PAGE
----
Partner Center Find a Broker

The morning London session basically just extended the themes from earlier, namely strong demand for the yen and all the comdolls getting squeezed.

  • German WPI m/m: -0.3% vs. 0.2% expected, 0.9% previous
  • Euro Zone final HICP y/y: 1.1% vs. no change from 1.2% expected
  • Euro Zone final core HICP y/y: no change from 1.0% as expected

Major Events/Reports:

BOE’s FPC statement

The BOE’s Financial Policy Committee (FPC) released a statement related to their March 12 meeting.

And according to the FPC, “risks from global vulnerabilities remain material,” citing the “risks stemming from corporate debt in the United States,” as well as the “elevated” financial vulnerabilities in China.

But on a more upbeat note, the FPC noted that “apart from those related to Brexit, domestic risks remain standard overall.”

In fact, the FPC pointed out that there were “some signs of rising domestic risk appetite in recent quarters.”

As for Brexit, the FPC acknowledged that Brexit is still a source of risk. Even so, the FPC judged that “The UK banking system could continue to support the real economy through a disorderly Brexit.”

ECB’s Praet speaks

Peter Praet, the ECB’s chief economist, was interviewed by Reuters earlier.

Praet was asked about ECB Overlord Draghi’s cautious view on inflation and Praet answered by noting that:

“ECB staff estimates that the euro area output gap is closed, and there is already a positive output gap in Germany. But there is little inflation.”

Even so, Praet tried to sound optimistic when he added later that:

“However, we still see improvements in the path of inflation, so the bottom line is not bad at all. It means that the economy may have unexploited potential capacity.”

Still, the lack of pickup in inflation made Praet say that:

“We will proceed at a gradual pace, or a measured pace as Mario Draghi said, in a way that is most appropriate for inflation convergence – taking into account continued uncertainty about the size of the output gap and the responsiveness of wages to slack.”

A little risk-taking to end the week

Europe is apparently ending the trading week on a somewhat upbeat note since the major European equity indices were broadly in the green during the session.

And market analysts say that the risk-on vibes in Europe was due to deal-making activity, although the threat of a trade war supposedly kept a lid on gains.

  • The pan-European FTSEurofirst 300 was up by 0.20% to 1,476.74
  • Germany’s DAX was up by 0.47% to 12,403.73
  • The blue-chip Euro Stoxx 50 was up by 0.35% to 3,429.00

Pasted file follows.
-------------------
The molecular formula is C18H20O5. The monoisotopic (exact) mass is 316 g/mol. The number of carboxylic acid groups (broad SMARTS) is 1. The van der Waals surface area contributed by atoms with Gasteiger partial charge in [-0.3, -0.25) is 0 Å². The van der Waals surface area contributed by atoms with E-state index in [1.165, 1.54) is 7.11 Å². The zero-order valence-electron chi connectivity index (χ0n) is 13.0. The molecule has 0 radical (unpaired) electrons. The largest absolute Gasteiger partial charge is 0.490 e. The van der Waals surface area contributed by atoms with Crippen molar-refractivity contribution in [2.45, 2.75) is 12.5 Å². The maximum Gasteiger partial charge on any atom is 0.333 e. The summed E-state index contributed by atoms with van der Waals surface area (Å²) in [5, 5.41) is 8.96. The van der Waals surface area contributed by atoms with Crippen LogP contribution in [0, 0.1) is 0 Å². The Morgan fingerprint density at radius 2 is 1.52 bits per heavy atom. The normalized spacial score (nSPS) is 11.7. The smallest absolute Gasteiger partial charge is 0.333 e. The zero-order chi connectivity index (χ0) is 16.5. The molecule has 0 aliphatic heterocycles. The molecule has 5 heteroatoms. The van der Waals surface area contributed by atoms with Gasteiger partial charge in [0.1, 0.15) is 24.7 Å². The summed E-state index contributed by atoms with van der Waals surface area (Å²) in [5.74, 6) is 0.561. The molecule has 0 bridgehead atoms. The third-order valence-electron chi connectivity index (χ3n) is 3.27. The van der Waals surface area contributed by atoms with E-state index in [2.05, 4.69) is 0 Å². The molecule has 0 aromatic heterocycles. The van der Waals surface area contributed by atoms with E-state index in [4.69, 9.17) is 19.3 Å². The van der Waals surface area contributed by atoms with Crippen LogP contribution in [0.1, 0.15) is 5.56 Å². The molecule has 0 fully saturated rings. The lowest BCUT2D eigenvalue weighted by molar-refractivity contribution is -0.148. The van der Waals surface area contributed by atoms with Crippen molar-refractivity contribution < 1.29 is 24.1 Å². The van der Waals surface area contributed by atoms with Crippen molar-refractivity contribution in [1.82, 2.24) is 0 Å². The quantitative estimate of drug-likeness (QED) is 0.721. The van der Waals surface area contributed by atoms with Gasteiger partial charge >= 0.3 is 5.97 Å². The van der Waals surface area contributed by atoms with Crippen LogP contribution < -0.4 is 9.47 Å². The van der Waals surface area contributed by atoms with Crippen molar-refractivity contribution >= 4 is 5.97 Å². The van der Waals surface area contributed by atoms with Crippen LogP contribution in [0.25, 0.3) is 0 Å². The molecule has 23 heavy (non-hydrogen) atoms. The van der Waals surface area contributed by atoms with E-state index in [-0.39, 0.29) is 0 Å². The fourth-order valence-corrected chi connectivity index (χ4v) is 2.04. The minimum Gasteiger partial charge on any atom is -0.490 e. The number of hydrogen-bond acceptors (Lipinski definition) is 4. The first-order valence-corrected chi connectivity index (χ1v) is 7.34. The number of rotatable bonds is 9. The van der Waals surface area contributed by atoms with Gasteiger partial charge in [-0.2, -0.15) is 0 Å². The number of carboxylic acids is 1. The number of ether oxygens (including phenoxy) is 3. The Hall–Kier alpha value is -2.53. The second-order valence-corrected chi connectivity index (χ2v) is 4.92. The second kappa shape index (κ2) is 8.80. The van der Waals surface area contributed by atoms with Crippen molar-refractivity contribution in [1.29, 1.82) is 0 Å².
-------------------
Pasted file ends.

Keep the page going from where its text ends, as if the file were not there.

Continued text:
Global bond yields slide some more

Despite signs of risk-taking in the European equities market, bonds were in high demand, pushing global bond yields lower.

Demand for bonds was likely driven by safe-haven flows due to trade war jitters and heightened geopolitical risks. Well, that has been the narrative promoted this week.

Although some market analysts also blamed ECB Praet’s earlier comments about inflation as dragging European bond yields lower.

  • German 10-year bond yield down by 0.72% to 0.571%
  • French 10-year bond yield down by 0.97% to 0.813%
  • U.K. 10-year bond yield down by 1.11% to 1.424%
  • U.S. 10-year bond yield down by 0.18% to 2.819%
  • Canadian 10-year bond yield down by 0.47% to 2.135%

Major Market Mover(s):


The yen added to its gains and was the one currency to rule them all during the morning London session.

Risk-taking prevailed, at least in the European equities market. However, lingering fears related to a potential trade war and heightened geopolitical risks likely helped to sustain demand for the yen. Well, that and the fact that bond yields were down.

USD/JPY was down by 8 pips (-0.08%) to 105.62, EUR/JPY was down by 27 pips (-0.21%) to 130.22, CAD/JPY was down by 42 pips (-0.50%) to 80.74


The comdolls (NZD, AUD, CAD) were in a race to the bottom during the morning London session, which is also what they did during the earlier Asian session (and for the whole week for that matter).

AUD/USD was down by 30 pips (-0.39%) to 0.7764, AUD/CHF was down by 29 pips (-0.39%) to 0.7372, AUD/JPY was down by 35 pips (-0.43%) to 81.99

NZD/USD was down by 17 pips (-0.23%) to 0.7240, NZD/JPY was down by 21 pips (-0.28%) to 76.47, NZD/CHF was down by 15 pips (-0.22%) to 0.6877

USD/CAD was up by 21 pips (+0.17%) to 1.3089, EUR/CAD was up by 42 pips (+0.26%) to 1.6137, GBP/CAD was up by 70 pips (+0.38%) to 1.8282

Watch Out For:

  • 12:30 pm GMT: Canadian foreign security purchases ($9.11B expected, -$1.97B previous)
  • 12:30 pm GMT: Canadian manufacturing sales (-0.9% expected, -0.3% previous)
  • 12:30 pm GMT: U.S. building permits (1.32M expected, 1.38M previous) and housing starts (1.29M expected, 1.33M previous)
  • 1:15 pm GMT: U.S. capacity utilization rate (77.7% expected, 77.5% previous)
  • 1:15 pm GMT: U.S. industrial production (0.4% expected, -0.1% previous)
  • 1:30 pm GMT: CB’s U.K. leading index (-0.2% previous)
  • 2:00 pm GMT: Preliminary University of Michigan’s consumer sentiment (99.2 expected, 99.7 previous)
  • 2:00 pm GMT: JOLTS U.S. job openings (5.91M expected, 5.81M previous)